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Geological repositories: scientific priorities and potential high-technology transfer from the space and physics sectors

  • Susana O. L. Direito (a1), Samantha Clark (a2), Claire Cousins (a1), Yoshiko Fujita (a3), Jon Gluyas (a2), Simon Harley (a4), Richard J. Holmes (a5), Ian B. Hutchinson (a6), Vitaly A. Kudryavtsev (a5), Jon Lloyd (a7), Ian G. Main (a4), Mark Naylor (a4), Sam Payler (a1), Nick Smith (a8) (a9), Neil J.C. Spooner (a5), Sam Telfer (a5), Lee F. Thompson (a5), Katinka Wouters (a10), Joanna Wragg (a11) and Charles Cockell (a1)...

Abstract

The use of underground geological repositories, such as in radioactive waste disposal (RWD) and in carbon capture (widely known as Carbon Capture and Storage; CCS), constitutes a key environmental priority for the 21st century. Based on the identification of key scientific questions relating to the geophysics, geochemistry and geobiology of geodisposal of wastes, this paper describes the possibility of technology transfer from high-technology areas of the space exploration sector, including astrobiology, planetary sciences, astronomy, and also particle and nuclear physics, into geodisposal. Synergies exist between high technology used in the space sector and in the characterization of underground environments such as repositories, because of common objectives with respect to instrument miniaturization, low power requirements, durability under extreme conditions (in temperature and mechanical loads) and operation in remote or otherwise difficult to access environments.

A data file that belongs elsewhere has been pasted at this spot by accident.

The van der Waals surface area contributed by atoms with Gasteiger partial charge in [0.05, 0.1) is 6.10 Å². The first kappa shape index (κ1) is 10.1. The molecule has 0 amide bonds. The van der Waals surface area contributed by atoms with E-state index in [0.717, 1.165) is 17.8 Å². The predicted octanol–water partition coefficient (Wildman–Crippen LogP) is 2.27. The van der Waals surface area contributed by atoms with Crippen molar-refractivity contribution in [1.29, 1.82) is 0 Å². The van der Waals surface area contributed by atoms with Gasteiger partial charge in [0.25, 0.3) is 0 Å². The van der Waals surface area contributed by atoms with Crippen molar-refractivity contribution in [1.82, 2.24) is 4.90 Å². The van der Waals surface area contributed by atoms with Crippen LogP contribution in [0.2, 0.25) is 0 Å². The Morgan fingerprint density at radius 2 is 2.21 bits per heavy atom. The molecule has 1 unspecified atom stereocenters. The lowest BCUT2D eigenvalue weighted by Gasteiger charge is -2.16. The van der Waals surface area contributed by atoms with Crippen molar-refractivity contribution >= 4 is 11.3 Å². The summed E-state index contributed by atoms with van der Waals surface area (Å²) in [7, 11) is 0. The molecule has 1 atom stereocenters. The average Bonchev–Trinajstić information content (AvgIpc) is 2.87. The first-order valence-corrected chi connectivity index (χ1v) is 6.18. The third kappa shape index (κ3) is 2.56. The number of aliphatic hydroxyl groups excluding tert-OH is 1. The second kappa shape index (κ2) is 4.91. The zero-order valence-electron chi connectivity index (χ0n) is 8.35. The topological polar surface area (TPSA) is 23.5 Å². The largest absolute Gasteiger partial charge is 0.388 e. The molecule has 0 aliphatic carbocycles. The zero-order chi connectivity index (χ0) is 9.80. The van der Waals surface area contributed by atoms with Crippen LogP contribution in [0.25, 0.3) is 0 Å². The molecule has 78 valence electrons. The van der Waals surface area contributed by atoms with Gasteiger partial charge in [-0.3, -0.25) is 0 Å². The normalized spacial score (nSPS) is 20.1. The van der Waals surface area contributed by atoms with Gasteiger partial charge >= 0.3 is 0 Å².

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Copyright

Copyright © The Mineralogical Society of Great Britain and Ireland 2015. This is an open access article, distributed under the terms of the Creative Commons Attribution (CC BY) license (http://creativecommons.org/licenses/by/4.0/), which permits unrestricted use, distribution, and reproduction in any medium, provided the original work is properly cited.

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